Mixing Eating Disorder Thinking with New Year’s Health Resolutions

*This post was submitted by an anonymous Foundation volunteer

Many people in the New Year set out goals to become healthy, whatever that may mean to them. Resolutions for a healthy mind, body, soul, relationships, personal life, etc. can have great intentions, and usually come with the rationalization “I want to get healthy this year.” There are abundant ‘tips and tricks’ that can be found in the mainstream media- anywhere from online news, social media, magazine articles, and mainstream television.  However, our mainstream culture is focused with the thin-ideal and we need to be aware of that when taking any tips from the popular media.

A news story that aired on Good Morning America last week on January 1st, 2016 raised some particular concern about blending the thin-ideal with the idea of ‘health.’ Generally, we associate health with taking care of ourselves, a good state of being. It is a socially normalized concept that most people try to obtain in their lifetime. However, because now the thin-ideal is also normalized in our culture, health has become mixed up with losing weight and being thin. Watch the news segment here.

This news segment on Good Morning America openly describes one of the newscaster’s, Mara Schiavocampo, experience with weight loss. The story takes us through her life as a woman who had was considered over-weight, and how miserable and embarrassing it was. Mara went to intensive treatment to focus on losing the weight she had gained because she had binge eating disorder. Mara, and another patient at the intensive treatment facility do not mention that the disorder is a mental illness and that the weight itself may actually have nothing to do with the struggle.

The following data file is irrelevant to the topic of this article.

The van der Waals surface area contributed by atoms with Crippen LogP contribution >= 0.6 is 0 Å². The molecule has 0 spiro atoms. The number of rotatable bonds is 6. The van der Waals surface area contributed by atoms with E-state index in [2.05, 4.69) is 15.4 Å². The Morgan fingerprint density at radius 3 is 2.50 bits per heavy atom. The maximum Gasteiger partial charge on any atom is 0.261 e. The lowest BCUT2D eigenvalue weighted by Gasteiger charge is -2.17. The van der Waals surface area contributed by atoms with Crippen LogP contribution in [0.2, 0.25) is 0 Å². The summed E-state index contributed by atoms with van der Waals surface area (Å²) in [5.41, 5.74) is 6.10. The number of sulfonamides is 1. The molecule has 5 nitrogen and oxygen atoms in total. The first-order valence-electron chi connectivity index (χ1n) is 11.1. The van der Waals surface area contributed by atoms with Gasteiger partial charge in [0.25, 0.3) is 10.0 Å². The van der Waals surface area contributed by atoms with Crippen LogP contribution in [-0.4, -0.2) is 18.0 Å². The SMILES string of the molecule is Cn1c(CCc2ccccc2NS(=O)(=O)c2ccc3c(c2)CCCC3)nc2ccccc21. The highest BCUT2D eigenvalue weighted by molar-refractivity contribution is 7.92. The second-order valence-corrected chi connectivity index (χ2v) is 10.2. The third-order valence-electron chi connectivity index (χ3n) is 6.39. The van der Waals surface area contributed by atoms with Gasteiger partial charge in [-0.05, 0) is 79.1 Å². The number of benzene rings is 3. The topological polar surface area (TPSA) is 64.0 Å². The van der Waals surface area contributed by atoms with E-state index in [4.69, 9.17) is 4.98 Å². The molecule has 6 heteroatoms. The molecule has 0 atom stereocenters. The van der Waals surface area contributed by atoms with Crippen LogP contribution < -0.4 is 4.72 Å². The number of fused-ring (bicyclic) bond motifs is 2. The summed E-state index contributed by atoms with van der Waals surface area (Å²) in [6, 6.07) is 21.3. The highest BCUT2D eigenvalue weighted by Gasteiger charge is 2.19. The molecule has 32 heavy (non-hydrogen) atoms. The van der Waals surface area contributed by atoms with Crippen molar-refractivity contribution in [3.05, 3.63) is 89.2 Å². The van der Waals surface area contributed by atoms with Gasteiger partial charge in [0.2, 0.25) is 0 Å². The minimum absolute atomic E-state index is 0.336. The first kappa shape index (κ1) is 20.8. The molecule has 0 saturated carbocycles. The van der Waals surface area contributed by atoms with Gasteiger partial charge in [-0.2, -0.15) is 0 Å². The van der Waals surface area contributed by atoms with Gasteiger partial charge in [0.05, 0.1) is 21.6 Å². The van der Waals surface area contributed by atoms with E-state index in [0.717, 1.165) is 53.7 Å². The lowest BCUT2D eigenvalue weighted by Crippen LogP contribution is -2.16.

The story of Mara’s recovery from binge eating disorder, and her message- that she was a binge-eater and she learned to heal from the disordered eating behaviors, is beautiful. Yet, all of the amazing eating disorder recovery gets pushed behind the fact that she lost x amount of pounds.

The discussion in the rest of the news segment emphasizes disordered eating and weight control behaviors. The title of the book Mara wrote about weight loss tips for the New Year is called, “Thinspired,” a term often used for inspirational tips on disordered eating and exercising behavior. The other newscasters discuss clean eating and strenuous everyday exercise routines. This is problematic because as they are emphasizing disordered eating and exercising behaviors.

The last part of the segment flashes to a medical doctor’s point of view on weight, and states how important it is to lose weight, how that alone will decrease health issues. The notion of health as a good state of being, taking care of ourselves has morphed into disordered eating and weight control behaviors becoming normalized in our culture.

Health does not equal skinny. Binge eating disorder is not solved solely with weight loss. The thin ideal and disordered behaviors to obtain that ideal are not okay.

 

Consider these questions:

What does it mean to you to be healthy?

Are weight loss and health related? Are they mutually exclusive with each other?

 

 

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